Orange Blotched (OB) Peacock Cichlid

Orange Blotched (OB) Peacock Cichlid

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  • $12.99

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Scientific Name: N/A

Family: Chilidae

Origin: Farm-raised; hybridized from Lake Malawi species


Quick Facts

  • Care Level: Easy
  • Temperament: Semi-aggressive 
  • Lifespan: 10-12 years
  • Water Conditions: 76-82° F, KH 10-15, pH 7.8-8.6
  • Maximum Size: 4" - 5"
  • Diet: Carnivore
  • Minimum Tank Size: 50 gallons


OB Peacocks are not a naturally occurring species, though the various species that they have been hybridized from were from Lake Malawi, Africa. Most commonly it is speculated that they were originally a cross between some type of Aulonocara male and a Mbuna female, but other species may have also been utilized. Since they are a hybrid, they can vary greatly in pattern and coloration, but all will be mottled with some degree of blotching. The body ranges from orange to yellow to pink and even to blue and no two fish are the same. Females are often smaller and much duller in color.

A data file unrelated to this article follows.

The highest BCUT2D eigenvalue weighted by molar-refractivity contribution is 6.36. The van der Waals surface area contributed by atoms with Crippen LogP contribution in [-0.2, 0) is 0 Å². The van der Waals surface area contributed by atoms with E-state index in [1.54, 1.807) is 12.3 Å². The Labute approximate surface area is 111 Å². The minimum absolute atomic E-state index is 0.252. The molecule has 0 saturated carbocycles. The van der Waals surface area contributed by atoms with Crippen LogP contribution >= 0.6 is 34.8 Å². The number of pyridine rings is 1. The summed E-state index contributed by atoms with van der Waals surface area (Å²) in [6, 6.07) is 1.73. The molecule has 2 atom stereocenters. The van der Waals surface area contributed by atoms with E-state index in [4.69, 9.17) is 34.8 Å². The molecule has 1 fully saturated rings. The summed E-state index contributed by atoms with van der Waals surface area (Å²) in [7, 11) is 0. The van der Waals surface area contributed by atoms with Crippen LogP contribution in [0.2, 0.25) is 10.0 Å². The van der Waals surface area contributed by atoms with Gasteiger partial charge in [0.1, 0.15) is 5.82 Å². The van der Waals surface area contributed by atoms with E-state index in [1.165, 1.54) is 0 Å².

Though individuals can vary in temperament, they are generally peaceful like other peacocks and will do well with other semi-aggressive cichlids. They should be kept on sand or fine gravel and have plenty of rockwork to establish territories in. Males will not usually be aggressive towards other males unless their territory is invaded, or if they are a dominant male. If kept in an all male group to prevent breeding, they will establish a pecking order. 

They are relatively easy to breed and will spawn readily.* For best results, provide multiple females for one male to disperse any breeding aggression and amorous behavior. The females are mouthbrooders and will incubate the eggs for three weeks and then release the fry. Small live brine shrimp and high quality fry preparations will be ideal for their growth, while adults should be fed meaty live and frozen foods as well as pellet and flake foods with plenty of protein. High quality foods will enhance their coloration.

* = They may try to hybridize with other species of peacock cichlids. If you want to avoid hybridization, it is best to only keep one species or type per tank or only males or females.